Amy S. Cashen

Date of Defense

Spring 4-1988


Speech Pathology and Audiology


The appreciation of verbal and nonverbal cartoon humor by adults who have experienced cerebrovascular induced brain lesions was studied. Four right hemisphere damaged (RHD) subjects (one male and three females) and three left hemisphere damaged (LHD) subjects (three males) were tested. A group of four neurologically intact adults (one male and three females) was also tested. Subjects were asked to rate 8 verbal and 8 nonverbal cartoons according to how humorous they found them by indicating a score of one to three happy faces on the "Ha Scale," while the experimenter simultaneously rated the subjects' reactions to the cartoons on a separate "Mirth Scale." A Kruskal-Wallis ANOVA showed statistically significant differences between the scores of the three groups on the Mirth Scale scores for the nonverbal cartoons. The humor appreciation scores of the RHD individuals were ranked consistently lower by the experimenters for the nonverbal cartoons using this scale. The small sample size and the trends evident in the findings suggest that it may be premature to accept the null hypothesis in answer to some of the other questions addressed in the study as well. It is of particular interest that all of the LHD subjects rated the verbal cartoons with lower scores than the nonverbal cartoons on the "Ha" scale. The observers also rated the LHD subjects with lower scores on the verbal cartoons than the nonverbal cartoons on the "Mirth" scale. The right hemisphere damaged and neurologically normal adults showed no preference for either verbal or nonverbal cartoons. However, results of the ANOVA in this area were not statistically significant.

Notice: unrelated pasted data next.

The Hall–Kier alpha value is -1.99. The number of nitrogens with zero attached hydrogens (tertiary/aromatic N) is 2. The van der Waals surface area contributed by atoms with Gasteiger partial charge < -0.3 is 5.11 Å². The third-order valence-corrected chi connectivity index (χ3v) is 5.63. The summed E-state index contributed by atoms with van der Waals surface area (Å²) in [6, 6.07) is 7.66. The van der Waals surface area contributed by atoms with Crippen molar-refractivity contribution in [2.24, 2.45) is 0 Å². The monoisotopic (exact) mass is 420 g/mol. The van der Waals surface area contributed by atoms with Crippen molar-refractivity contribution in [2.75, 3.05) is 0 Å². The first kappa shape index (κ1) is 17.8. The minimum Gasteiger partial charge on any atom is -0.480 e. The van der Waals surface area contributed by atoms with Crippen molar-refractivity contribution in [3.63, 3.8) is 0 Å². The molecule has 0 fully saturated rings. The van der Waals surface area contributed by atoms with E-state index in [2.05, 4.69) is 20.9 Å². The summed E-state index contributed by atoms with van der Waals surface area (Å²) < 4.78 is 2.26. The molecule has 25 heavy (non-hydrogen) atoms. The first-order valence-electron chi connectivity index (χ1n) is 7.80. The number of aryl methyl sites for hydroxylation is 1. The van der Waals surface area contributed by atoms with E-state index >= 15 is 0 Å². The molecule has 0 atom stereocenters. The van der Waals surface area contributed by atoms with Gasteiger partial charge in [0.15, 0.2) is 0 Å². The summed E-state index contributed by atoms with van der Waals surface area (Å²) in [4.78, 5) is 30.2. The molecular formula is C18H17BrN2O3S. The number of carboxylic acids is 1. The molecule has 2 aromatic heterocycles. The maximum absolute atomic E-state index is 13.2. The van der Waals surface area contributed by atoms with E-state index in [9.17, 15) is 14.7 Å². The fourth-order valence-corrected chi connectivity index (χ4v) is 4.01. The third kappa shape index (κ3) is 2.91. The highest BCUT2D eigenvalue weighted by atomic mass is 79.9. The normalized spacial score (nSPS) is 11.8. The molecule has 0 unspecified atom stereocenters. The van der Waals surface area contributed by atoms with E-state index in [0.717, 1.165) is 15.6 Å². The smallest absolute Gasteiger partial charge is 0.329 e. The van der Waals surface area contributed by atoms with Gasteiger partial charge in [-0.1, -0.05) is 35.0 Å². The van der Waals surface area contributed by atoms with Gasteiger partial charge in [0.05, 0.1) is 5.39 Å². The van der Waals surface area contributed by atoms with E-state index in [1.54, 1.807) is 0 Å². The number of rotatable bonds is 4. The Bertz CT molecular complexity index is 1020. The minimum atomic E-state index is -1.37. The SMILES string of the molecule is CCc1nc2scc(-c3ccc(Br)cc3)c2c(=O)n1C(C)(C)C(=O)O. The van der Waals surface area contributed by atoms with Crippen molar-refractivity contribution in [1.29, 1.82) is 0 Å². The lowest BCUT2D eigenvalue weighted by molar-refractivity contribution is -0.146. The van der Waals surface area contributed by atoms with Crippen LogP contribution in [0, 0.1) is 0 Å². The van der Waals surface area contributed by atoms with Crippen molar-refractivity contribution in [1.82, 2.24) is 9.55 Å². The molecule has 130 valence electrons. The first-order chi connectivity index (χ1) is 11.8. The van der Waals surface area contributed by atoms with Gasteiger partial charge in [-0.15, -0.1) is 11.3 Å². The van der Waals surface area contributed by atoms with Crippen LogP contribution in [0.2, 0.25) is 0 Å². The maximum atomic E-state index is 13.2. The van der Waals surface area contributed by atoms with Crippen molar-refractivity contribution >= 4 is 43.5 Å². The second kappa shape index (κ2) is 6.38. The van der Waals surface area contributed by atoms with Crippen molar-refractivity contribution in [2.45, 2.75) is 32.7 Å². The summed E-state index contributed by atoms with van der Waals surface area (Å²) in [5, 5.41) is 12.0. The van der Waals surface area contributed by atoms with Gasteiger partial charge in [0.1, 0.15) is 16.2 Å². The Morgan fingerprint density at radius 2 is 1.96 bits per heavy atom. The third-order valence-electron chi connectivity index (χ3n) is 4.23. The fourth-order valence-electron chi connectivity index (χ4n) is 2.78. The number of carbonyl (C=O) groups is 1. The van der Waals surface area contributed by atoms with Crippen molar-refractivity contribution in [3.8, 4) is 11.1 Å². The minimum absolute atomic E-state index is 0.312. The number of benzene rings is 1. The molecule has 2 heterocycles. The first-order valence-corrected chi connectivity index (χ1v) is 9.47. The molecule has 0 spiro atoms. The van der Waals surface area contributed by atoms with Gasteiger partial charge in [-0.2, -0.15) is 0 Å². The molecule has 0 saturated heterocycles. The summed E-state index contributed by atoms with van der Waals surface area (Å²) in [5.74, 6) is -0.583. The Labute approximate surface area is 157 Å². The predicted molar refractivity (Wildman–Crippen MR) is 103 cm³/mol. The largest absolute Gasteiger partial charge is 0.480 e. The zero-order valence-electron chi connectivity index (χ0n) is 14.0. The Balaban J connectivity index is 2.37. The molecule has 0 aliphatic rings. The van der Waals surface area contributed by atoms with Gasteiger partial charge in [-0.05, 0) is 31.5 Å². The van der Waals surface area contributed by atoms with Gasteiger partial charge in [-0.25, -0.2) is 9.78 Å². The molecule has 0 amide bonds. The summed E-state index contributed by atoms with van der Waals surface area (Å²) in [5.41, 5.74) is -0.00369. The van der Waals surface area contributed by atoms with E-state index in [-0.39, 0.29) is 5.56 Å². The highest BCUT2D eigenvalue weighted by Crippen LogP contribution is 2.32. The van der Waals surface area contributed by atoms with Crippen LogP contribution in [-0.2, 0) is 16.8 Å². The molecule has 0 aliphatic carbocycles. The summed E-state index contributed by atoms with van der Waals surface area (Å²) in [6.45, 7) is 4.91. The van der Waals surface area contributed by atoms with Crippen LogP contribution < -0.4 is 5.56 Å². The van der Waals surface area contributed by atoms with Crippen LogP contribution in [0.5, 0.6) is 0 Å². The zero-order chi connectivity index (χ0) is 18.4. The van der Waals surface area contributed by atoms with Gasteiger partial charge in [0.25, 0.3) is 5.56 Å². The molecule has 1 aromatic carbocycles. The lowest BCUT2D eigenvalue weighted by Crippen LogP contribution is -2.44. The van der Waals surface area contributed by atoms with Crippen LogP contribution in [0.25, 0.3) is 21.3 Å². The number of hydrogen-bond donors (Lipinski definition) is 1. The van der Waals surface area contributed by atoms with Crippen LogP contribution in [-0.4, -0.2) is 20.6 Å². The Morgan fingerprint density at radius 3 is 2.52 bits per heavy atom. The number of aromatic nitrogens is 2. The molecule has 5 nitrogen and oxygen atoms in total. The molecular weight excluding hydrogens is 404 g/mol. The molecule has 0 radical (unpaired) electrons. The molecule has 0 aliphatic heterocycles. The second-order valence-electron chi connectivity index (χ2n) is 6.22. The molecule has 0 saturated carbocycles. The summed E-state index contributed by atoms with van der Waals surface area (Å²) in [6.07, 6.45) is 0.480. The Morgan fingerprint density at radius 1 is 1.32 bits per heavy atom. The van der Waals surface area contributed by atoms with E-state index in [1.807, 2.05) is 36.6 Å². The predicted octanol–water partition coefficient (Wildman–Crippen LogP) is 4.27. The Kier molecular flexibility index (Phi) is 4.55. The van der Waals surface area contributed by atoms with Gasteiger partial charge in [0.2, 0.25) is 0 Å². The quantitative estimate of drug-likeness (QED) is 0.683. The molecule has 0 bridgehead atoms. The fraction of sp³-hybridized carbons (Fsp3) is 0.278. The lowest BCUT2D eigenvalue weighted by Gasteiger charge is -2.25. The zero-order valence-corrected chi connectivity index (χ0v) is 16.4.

Access Setting

Honors Thesis-Campus Only